Stylish! is a wearable music synthesizer that combines slick design with stylus based operation to yield a giant trucker-style belt buckle that can pump out electronic tunes. With a PCB keyboard and LED-surrounded inset speaker that resembles an eyeball over a wide grin, Stylish! certainly has a unique look to it. Other synthesizer designs may have more functions, but certainly not more style.
The unit’s stylus and PCB key interface resemble a Stylophone, but [Tim Trzepacz] has added many sound synthesis features as well as a smooth design and LED feedback, all tied together with battery power and integrated speaker and headphone outputs. It may have been originally conceived as a belt buckle, but Stylish! certainly could give conference badge designs a run for their money.
The photo shown is a render, but a prototype is underway using a milled PCB and 3D printed case. [Tim]’s Google photo gallery has some good in-progress pictures showing the prototyping process along with some testing, and his GitHub repository holds all the design files, should anyone want a closer look under the hood. Stylish! was one of the twenty finalists selected for the Musical Instrument Challenge portion of the 2018 Hackaday Prize and is therefore one of the many projects in the running for the grand prize!
What a time to be alive! The range of things you never knew you needed but absolutely must have expands at a breakneck pace, such that it’s now possible to pick up a belt buckle with an embedded LED matrix to scroll messages. We have no idea what the use case for something like this is, but some people will buy anything.
One such person was a friend of [Brian Moreau], who doubled down after being gifted the glowing bauble by turning it into a WiFi enabled Tweet-scrolling belt buckle. It appears to be a just for fun project, and to be honest one would need a heck of a belt for the buckle after his mods. He added an ESP8266 to take care of monitoring his Twitter account and driving the display on the belt buckle, a non-trivial task given that the thing is programmed with only two buttons that scroll through characters to compose a message. The microcontroller might have fit inside the original buckle or only added a little to its bulk, but [Brian] decided to replace the two coin cells powering it with an external 6-volt battery pack. That required a buck converter to power the ESP, so the whole thing ended up being thrown in a case and acting more like a neat display than a flashy fashion statement.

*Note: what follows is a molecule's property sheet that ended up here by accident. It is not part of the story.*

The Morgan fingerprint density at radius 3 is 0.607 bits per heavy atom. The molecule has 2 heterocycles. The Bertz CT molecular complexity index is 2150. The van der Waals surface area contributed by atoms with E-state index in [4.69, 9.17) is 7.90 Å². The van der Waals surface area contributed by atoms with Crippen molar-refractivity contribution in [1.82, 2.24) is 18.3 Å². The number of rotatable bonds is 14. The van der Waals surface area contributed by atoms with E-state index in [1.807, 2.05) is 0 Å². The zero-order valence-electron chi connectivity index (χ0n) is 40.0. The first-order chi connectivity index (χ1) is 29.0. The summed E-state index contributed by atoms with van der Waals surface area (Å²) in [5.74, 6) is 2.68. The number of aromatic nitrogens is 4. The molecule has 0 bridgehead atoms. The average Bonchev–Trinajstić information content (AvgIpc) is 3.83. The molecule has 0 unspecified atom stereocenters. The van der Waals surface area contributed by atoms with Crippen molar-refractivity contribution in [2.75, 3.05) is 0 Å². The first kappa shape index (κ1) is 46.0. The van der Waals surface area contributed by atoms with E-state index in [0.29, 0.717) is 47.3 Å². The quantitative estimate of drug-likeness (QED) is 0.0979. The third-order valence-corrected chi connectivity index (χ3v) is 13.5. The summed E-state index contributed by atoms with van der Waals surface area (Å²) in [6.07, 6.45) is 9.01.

We’d bet some tradeoffs could be made to reduce the bulk and get that buckle back where it belongs, though. Once it does, maybe it’ll be part of a complete LED-laden ensemble, from head to toe.
This is going to change the way you play with yourself. What if every time you got a little bored you reached for your belt rather than your smart phone? [Cunning_Fellow] may be doing that more often now that he finished this slick-looking video game belt buckle which plays the classic Asteroids game.
It isn’t just an intriguing concept. The build was pulled off at a very high level of quality… this thing should have no problem standing the test of time. First off he had to figure out if it was even possible to run the game at a respectable frame-rate. Cheap 320×240 LCD screens don’t have a frame marker (think of it as a vertical sync signal with can be used as an interrupt for the microcontroller). But he thought it was possible that the frame marker pin just wasn’t connected like on more expensive screens and he was right with at least one model he acquired.
With that out of the way he laid out and etched a beautiful double-sided board to house all of the electronics. But he still needed a case. To get a one-of-a-kind look he masked and etched a sheet of brass. Once cut out and folded ti gives a wonderful look and protects the electronics inside quite well.
For some ungodly reason, [Scott] has a friend that wanted a ‘sexting themed’ Halloween costume. We won’t try to make any presumptions of the creativity or mental stability of [Scott]’s friend, but the SMS scrolling LED belt buckle he came up with is pretty cool.
The belt is based around a $13 scrolling LED belt buckle [Scott] found online. There was a problem with the belt buckle, though. Thirteen dollars means [Scott] didn’t get a whole lot of features with his buckle, so there are only 3 buttons on the entire device: letter up, letter down, and enter. Instead of pressing a button 80 times to get a lowercase ‘z,’ an Arduino was thrown into the mix to take care of all the button pressing.
The Arduino sketch could now input any message into the belt buckle in a matter of seconds. All that was left to do is taking care of the SMS to text part of the build. For this, [Scott] used the Sparkfun USB Host Shield and a custom Android app. Whenever an SMS is received on the phone, the message is sent through the USB shield to the Arduino and output on the belt buckle.
We won’t make any assumptions about the content of the messages during the Halloween party, but at least the video demo of the build is family friendly. Check it out after the break.
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